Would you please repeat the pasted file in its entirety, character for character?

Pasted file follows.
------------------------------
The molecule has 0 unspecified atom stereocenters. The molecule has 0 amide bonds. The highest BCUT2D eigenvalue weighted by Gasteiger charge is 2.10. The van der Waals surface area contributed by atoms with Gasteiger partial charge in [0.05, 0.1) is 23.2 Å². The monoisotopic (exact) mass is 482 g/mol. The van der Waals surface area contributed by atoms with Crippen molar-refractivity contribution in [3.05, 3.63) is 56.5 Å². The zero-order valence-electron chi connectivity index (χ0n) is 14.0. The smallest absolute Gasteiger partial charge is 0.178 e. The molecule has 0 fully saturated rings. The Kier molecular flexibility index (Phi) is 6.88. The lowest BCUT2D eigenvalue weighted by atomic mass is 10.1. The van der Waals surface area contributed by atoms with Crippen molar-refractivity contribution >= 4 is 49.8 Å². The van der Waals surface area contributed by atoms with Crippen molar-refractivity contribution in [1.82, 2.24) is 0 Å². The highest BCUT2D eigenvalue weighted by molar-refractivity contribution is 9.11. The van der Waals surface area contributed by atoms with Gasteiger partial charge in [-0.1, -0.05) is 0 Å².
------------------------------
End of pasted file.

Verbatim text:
The molecule has 0 unspecified atom stereocenters. The molecule has 0 amide bonds. The highest BCUT2D eigenvalue weighted by Gasteiger charge is 2.10. The van der Waals surface area contributed by atoms with Gasteiger partial charge in [0.05, 0.1) is 23.2 Å². The monoisotopic (exact) mass is 482 g/mol. The van der Waals surface area contributed by atoms with Crippen molar-refractivity contribution in [3.05, 3.63) is 56.5 Å². The zero-order valence-electron chi connectivity index (χ0n) is 14.0. The smallest absolute Gasteiger partial charge is 0.178 e. The molecule has 0 fully saturated rings. The Kier molecular flexibility index (Phi) is 6.88. The lowest BCUT2D eigenvalue weighted by atomic mass is 10.1. The van der Waals surface area contributed by atoms with Crippen molar-refractivity contribution >= 4 is 49.8 Å². The van der Waals surface area contributed by atoms with Crippen molar-refractivity contribution in [1.82, 2.24) is 0 Å². The highest BCUT2D eigenvalue weighted by molar-refractivity contribution is 9.11. The van der Waals surface area contributed by atoms with Gasteiger partial charge in [-0.1, -0.05) is 0 Å².